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'Fortnite' will return to the iPhone — but only in the EU

Still from the Epic Games-produced ad criticizing Apple for being like the book a1984

Three years after Apple kicked Epic Games off the App Store for breaking terms of business, it has allowed the firm to return with a developer account — and "Fortnite" — for use within the EU.

Apple cancelled the Epic Games developer account in August 2020, after the gaming firm violated App Store agreements in what turned out to be the start of a years-old legal battle. Apple wanted to remove all of Epic's developer accounts, but a judge insisted that removing its Unreal Engine account would have harmful effects on its countless users.

Epic had asked Apple to allow it a developer account when it wanted to sell apps in Korea. Apple refused. The company said that it would only allow Epic Games back when it "agree[s] to play by the same rules as everyone else."

Then while Epic Games its legal case against Apple, the EU introduced the Digital Markets Act. As a consequence, Apple has had to allow for alternative app stores within the region — and that means not stopping Epic Games from becoming a recognized developer in the region.

"We've received our Apple Developer Account and will start developing the Epic Games Store on iOS soon thanks to the new Digital Markets Act," says Epic Games in an announcement. "We plan to launch in 2024. Epic Games Sweden AB will operate the mobile Epic Games Store and Fortnite in Europe, with the Store team leading development."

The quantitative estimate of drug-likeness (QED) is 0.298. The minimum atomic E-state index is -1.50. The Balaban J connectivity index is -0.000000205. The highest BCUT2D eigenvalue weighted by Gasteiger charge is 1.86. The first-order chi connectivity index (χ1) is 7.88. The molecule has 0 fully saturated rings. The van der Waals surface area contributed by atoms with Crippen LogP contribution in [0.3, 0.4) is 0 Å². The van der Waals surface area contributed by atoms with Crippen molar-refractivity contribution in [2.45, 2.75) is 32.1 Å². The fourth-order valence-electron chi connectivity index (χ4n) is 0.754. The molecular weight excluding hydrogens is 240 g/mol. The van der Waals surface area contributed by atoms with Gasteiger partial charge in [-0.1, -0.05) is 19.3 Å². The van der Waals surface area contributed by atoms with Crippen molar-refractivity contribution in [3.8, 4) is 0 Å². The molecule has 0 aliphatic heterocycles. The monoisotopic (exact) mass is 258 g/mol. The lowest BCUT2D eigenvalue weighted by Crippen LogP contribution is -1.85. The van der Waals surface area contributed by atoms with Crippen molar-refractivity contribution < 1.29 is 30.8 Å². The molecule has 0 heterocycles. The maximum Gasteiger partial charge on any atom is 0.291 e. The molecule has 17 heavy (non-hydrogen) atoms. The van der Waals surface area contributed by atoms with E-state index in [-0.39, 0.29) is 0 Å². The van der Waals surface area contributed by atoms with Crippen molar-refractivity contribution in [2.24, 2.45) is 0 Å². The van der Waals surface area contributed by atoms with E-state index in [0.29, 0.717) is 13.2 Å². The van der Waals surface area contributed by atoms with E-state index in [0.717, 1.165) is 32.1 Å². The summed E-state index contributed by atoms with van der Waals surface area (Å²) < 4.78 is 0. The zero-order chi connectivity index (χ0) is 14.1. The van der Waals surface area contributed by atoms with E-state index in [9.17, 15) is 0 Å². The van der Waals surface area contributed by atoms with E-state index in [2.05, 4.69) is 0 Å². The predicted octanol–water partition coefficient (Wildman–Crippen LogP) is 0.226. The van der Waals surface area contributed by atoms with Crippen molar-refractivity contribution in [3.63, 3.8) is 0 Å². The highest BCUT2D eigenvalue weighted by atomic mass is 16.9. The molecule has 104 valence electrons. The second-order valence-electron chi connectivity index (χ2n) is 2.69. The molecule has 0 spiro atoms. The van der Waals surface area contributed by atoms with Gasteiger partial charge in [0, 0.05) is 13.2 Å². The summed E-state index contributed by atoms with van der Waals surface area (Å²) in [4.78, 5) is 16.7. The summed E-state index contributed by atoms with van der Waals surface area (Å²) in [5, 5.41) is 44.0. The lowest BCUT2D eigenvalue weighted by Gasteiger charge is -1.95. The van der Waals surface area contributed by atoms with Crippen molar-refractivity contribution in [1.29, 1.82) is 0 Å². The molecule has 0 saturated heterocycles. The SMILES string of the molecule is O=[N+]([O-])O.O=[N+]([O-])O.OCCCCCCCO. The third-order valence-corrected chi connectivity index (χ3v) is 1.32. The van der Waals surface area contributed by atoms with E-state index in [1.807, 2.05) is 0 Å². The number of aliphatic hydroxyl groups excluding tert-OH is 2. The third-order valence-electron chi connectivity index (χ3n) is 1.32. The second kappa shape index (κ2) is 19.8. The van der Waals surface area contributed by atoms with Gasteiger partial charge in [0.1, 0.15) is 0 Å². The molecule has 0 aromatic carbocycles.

There's been no announcement about when "Fortnite" may return, but the new EU laws are expected to be enforced from March 2024.

Opening up third-party app stores

The Epic Games disagreement with Apple that resulted in its removal as an App Store developer turned out to be a long-planned campaign against Apple's fees. Epic Games said that it should be able to sell games and in-app purchases directly to users rather than pay Apple a cut of each transaction.

Ultimately the European Union agreed that Apple's App Store should allow alternative payment systems, and this is at the heart of the Digital Markets Act. Apple now has to allow such alternatives and even whole third-party app stores, although it has of course made every effort to persuade developers to stay with its existing system.

So Epic Games may have lost its court case but it would appear to have won the war — except that its CEO Tim Sweeney doesn't see it that way. Describing Apple's opening up to third-party app stores as "more hot garbage," and a "new horror show," he called out the company for its "devious new instance of Malicious Compliance."